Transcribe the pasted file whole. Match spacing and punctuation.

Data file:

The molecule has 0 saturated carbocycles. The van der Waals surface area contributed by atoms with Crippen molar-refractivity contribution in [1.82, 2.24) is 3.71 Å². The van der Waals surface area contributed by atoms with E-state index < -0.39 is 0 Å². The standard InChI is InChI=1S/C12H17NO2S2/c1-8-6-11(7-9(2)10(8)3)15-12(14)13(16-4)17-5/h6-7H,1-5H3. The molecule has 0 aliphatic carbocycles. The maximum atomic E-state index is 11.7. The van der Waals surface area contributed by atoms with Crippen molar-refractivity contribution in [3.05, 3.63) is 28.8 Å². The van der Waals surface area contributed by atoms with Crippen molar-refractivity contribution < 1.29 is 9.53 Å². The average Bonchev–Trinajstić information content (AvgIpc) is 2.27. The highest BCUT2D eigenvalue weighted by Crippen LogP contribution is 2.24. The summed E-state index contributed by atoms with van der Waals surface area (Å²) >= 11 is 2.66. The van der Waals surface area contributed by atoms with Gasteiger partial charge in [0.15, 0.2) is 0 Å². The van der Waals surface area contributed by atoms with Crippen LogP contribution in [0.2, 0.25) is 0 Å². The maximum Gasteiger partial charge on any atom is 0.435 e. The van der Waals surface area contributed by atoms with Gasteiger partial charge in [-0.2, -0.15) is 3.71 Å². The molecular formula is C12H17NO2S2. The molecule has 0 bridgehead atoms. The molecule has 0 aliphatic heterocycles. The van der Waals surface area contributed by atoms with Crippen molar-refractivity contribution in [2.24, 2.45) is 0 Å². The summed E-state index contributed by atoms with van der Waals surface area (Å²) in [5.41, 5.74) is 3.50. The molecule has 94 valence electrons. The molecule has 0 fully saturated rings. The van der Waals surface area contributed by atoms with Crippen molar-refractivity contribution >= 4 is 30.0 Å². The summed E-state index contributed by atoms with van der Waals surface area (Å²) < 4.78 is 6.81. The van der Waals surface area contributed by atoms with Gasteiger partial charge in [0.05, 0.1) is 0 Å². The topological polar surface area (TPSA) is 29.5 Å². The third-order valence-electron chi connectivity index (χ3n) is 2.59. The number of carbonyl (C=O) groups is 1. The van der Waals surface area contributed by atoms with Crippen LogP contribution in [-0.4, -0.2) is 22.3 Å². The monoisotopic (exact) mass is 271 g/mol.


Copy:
The molecule has 0 saturated carbocycles. The van der Waals surface area contributed by atoms with Crippen molar-refractivity contribution in [1.82, 2.24) is 3.71 Å². The van der Waals surface area contributed by atoms with E-state index < -0.39 is 0 Å². The standard InChI is InChI=1S/C12H17NO2S2/c1-8-6-11(7-9(2)10(8)3)15-12(14)13(16-4)17-5/h6-7H,1-5H3. The molecule has 0 aliphatic carbocycles. The maximum atomic E-state index is 11.7. The van der Waals surface area contributed by atoms with Crippen molar-refractivity contribution in [3.05, 3.63) is 28.8 Å². The van der Waals surface area contributed by atoms with Crippen molar-refractivity contribution < 1.29 is 9.53 Å². The average Bonchev–Trinajstić information content (AvgIpc) is 2.27. The highest BCUT2D eigenvalue weighted by Crippen LogP contribution is 2.24. The summed E-state index contributed by atoms with van der Waals surface area (Å²) >= 11 is 2.66. The van der Waals surface area contributed by atoms with Gasteiger partial charge in [0.15, 0.2) is 0 Å². The van der Waals surface area contributed by atoms with Crippen LogP contribution in [0.2, 0.25) is 0 Å². The maximum Gasteiger partial charge on any atom is 0.435 e. The van der Waals surface area contributed by atoms with Gasteiger partial charge in [-0.2, -0.15) is 3.71 Å². The molecular formula is C12H17NO2S2. The molecule has 0 bridgehead atoms. The molecule has 0 aliphatic heterocycles. The van der Waals surface area contributed by atoms with Crippen molar-refractivity contribution in [2.24, 2.45) is 0 Å². The summed E-state index contributed by atoms with van der Waals surface area (Å²) in [5.41, 5.74) is 3.50. The molecule has 94 valence electrons. The molecule has 0 fully saturated rings. The van der Waals surface area contributed by atoms with Crippen molar-refractivity contribution >= 4 is 30.0 Å². The summed E-state index contributed by atoms with van der Waals surface area (Å²) < 4.78 is 6.81. The van der Waals surface area contributed by atoms with Gasteiger partial charge in [0.05, 0.1) is 0 Å². The topological polar surface area (TPSA) is 29.5 Å². The third-order valence-electron chi connectivity index (χ3n) is 2.59. The number of carbonyl (C=O) groups is 1. The van der Waals surface area contributed by atoms with Crippen LogP contribution in [-0.4, -0.2) is 22.3 Å². The monoisotopic (exact) mass is 271 g/mol.